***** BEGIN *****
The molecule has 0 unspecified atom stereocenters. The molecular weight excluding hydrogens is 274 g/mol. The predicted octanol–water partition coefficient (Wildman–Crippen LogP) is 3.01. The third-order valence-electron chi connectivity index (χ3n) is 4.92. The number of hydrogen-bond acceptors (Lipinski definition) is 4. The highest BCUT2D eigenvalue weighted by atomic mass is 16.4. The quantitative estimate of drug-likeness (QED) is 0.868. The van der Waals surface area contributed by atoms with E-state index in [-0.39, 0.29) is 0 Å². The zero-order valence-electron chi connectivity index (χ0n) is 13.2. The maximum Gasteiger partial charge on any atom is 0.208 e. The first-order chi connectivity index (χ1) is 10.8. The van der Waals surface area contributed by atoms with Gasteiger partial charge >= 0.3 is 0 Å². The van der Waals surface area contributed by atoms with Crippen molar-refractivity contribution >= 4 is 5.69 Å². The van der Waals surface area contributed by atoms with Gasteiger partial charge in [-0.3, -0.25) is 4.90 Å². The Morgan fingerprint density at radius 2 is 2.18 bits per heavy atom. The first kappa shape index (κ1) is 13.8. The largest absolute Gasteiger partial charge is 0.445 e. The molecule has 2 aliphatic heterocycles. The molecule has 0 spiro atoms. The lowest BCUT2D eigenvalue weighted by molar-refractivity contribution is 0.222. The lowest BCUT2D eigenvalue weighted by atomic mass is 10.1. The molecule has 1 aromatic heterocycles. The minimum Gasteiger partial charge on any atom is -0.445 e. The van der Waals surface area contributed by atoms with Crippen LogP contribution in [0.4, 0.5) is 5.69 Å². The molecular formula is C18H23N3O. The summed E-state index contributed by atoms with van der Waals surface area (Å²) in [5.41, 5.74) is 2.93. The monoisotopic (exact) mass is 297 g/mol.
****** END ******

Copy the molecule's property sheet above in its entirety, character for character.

The molecule has 0 unspecified atom stereocenters. The molecular weight excluding hydrogens is 274 g/mol. The predicted octanol–water partition coefficient (Wildman–Crippen LogP) is 3.01. The third-order valence-electron chi connectivity index (χ3n) is 4.92. The number of hydrogen-bond acceptors (Lipinski definition) is 4. The highest BCUT2D eigenvalue weighted by atomic mass is 16.4. The quantitative estimate of drug-likeness (QED) is 0.868. The van der Waals surface area contributed by atoms with E-state index in [-0.39, 0.29) is 0 Å². The zero-order valence-electron chi connectivity index (χ0n) is 13.2. The maximum Gasteiger partial charge on any atom is 0.208 e. The first-order chi connectivity index (χ1) is 10.8. The van der Waals surface area contributed by atoms with Gasteiger partial charge >= 0.3 is 0 Å². The van der Waals surface area contributed by atoms with Crippen molar-refractivity contribution >= 4 is 5.69 Å². The van der Waals surface area contributed by atoms with Gasteiger partial charge in [-0.3, -0.25) is 4.90 Å². The Morgan fingerprint density at radius 2 is 2.18 bits per heavy atom. The first kappa shape index (κ1) is 13.8. The largest absolute Gasteiger partial charge is 0.445 e. The molecule has 2 aliphatic heterocycles. The molecule has 0 spiro atoms. The lowest BCUT2D eigenvalue weighted by molar-refractivity contribution is 0.222. The lowest BCUT2D eigenvalue weighted by atomic mass is 10.1. The molecule has 1 aromatic heterocycles. The minimum Gasteiger partial charge on any atom is -0.445 e. The van der Waals surface area contributed by atoms with Crippen LogP contribution in [0.4, 0.5) is 5.69 Å². The molecular formula is C18H23N3O. The summed E-state index contributed by atoms with van der Waals surface area (Å²) in [5.41, 5.74) is 2.93. The monoisotopic (exact) mass is 297 g/mol.